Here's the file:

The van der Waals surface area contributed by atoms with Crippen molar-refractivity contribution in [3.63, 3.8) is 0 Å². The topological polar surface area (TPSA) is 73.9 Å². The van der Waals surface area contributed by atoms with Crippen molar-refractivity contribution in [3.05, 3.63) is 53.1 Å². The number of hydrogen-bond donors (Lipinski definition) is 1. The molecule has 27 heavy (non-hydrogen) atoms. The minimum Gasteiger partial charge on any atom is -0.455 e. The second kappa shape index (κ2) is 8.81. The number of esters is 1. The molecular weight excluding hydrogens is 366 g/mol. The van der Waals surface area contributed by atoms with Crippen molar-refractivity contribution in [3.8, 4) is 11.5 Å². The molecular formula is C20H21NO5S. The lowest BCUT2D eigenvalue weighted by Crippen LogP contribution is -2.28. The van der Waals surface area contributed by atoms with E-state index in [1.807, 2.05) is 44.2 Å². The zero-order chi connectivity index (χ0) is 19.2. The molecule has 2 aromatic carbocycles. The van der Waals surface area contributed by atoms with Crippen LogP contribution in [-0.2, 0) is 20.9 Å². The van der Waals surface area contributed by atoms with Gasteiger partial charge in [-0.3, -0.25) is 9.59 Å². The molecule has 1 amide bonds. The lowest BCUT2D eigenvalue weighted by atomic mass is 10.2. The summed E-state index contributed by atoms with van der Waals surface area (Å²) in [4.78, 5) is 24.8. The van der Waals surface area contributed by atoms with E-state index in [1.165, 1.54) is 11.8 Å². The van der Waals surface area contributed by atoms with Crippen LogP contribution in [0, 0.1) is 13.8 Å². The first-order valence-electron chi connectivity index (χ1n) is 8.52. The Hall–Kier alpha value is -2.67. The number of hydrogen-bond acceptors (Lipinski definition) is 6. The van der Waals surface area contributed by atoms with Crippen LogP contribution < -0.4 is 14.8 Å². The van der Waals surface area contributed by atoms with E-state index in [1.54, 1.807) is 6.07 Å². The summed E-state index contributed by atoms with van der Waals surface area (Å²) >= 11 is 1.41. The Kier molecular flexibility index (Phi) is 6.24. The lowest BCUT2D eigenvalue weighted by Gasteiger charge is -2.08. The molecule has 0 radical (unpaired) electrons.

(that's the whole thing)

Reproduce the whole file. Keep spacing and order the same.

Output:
The van der Waals surface area contributed by atoms with Crippen molar-refractivity contribution in [3.63, 3.8) is 0 Å². The topological polar surface area (TPSA) is 73.9 Å². The van der Waals surface area contributed by atoms with Crippen molar-refractivity contribution in [3.05, 3.63) is 53.1 Å². The number of hydrogen-bond donors (Lipinski definition) is 1. The molecule has 27 heavy (non-hydrogen) atoms. The minimum Gasteiger partial charge on any atom is -0.455 e. The second kappa shape index (κ2) is 8.81. The number of esters is 1. The molecular weight excluding hydrogens is 366 g/mol. The van der Waals surface area contributed by atoms with Crippen molar-refractivity contribution in [3.8, 4) is 11.5 Å². The molecular formula is C20H21NO5S. The lowest BCUT2D eigenvalue weighted by Crippen LogP contribution is -2.28. The van der Waals surface area contributed by atoms with E-state index in [1.807, 2.05) is 44.2 Å². The zero-order chi connectivity index (χ0) is 19.2. The molecule has 2 aromatic carbocycles. The van der Waals surface area contributed by atoms with Crippen LogP contribution in [-0.2, 0) is 20.9 Å². The van der Waals surface area contributed by atoms with Gasteiger partial charge in [-0.3, -0.25) is 9.59 Å². The molecule has 1 amide bonds. The lowest BCUT2D eigenvalue weighted by atomic mass is 10.2. The summed E-state index contributed by atoms with van der Waals surface area (Å²) in [4.78, 5) is 24.8. The van der Waals surface area contributed by atoms with E-state index in [1.165, 1.54) is 11.8 Å². The van der Waals surface area contributed by atoms with Crippen LogP contribution in [0, 0.1) is 13.8 Å². The first-order valence-electron chi connectivity index (χ1n) is 8.52. The Hall–Kier alpha value is -2.67. The number of hydrogen-bond acceptors (Lipinski definition) is 6. The van der Waals surface area contributed by atoms with Crippen LogP contribution < -0.4 is 14.8 Å². The van der Waals surface area contributed by atoms with E-state index in [1.54, 1.807) is 6.07 Å². The summed E-state index contributed by atoms with van der Waals surface area (Å²) >= 11 is 1.41. The Kier molecular flexibility index (Phi) is 6.24. The lowest BCUT2D eigenvalue weighted by Gasteiger charge is -2.08. The molecule has 0 radical (unpaired) electrons.